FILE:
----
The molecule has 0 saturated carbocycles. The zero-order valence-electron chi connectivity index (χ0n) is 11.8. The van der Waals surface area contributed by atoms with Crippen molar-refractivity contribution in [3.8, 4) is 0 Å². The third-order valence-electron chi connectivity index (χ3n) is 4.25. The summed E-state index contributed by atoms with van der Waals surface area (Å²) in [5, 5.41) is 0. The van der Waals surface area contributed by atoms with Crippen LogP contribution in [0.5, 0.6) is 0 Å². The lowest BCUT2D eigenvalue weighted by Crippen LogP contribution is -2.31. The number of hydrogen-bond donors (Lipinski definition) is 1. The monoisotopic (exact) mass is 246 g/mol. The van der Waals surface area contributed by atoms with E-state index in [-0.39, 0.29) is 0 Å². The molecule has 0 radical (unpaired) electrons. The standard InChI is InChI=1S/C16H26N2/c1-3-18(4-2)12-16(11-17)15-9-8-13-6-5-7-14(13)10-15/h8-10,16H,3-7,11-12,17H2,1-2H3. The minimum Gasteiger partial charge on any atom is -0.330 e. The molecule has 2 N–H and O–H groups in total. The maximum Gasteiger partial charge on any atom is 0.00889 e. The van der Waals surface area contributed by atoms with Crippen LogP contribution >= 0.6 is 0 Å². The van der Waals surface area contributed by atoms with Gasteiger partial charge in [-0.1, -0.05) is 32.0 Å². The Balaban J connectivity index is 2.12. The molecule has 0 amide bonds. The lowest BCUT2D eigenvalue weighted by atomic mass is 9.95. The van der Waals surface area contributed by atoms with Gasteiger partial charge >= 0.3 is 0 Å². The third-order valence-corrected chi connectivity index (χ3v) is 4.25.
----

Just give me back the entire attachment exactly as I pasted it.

The molecule has 0 saturated carbocycles. The zero-order valence-electron chi connectivity index (χ0n) is 11.8. The van der Waals surface area contributed by atoms with Crippen molar-refractivity contribution in [3.8, 4) is 0 Å². The third-order valence-electron chi connectivity index (χ3n) is 4.25. The summed E-state index contributed by atoms with van der Waals surface area (Å²) in [5, 5.41) is 0. The van der Waals surface area contributed by atoms with Crippen LogP contribution in [0.5, 0.6) is 0 Å². The lowest BCUT2D eigenvalue weighted by Crippen LogP contribution is -2.31. The number of hydrogen-bond donors (Lipinski definition) is 1. The monoisotopic (exact) mass is 246 g/mol. The van der Waals surface area contributed by atoms with E-state index in [-0.39, 0.29) is 0 Å². The molecule has 0 radical (unpaired) electrons. The standard InChI is InChI=1S/C16H26N2/c1-3-18(4-2)12-16(11-17)15-9-8-13-6-5-7-14(13)10-15/h8-10,16H,3-7,11-12,17H2,1-2H3. The minimum Gasteiger partial charge on any atom is -0.330 e. The molecule has 2 N–H and O–H groups in total. The maximum Gasteiger partial charge on any atom is 0.00889 e. The van der Waals surface area contributed by atoms with Crippen LogP contribution >= 0.6 is 0 Å². The van der Waals surface area contributed by atoms with Gasteiger partial charge in [-0.1, -0.05) is 32.0 Å². The Balaban J connectivity index is 2.12. The molecule has 0 amide bonds. The lowest BCUT2D eigenvalue weighted by atomic mass is 9.95. The van der Waals surface area contributed by atoms with Gasteiger partial charge >= 0.3 is 0 Å². The third-order valence-corrected chi connectivity index (χ3v) is 4.25.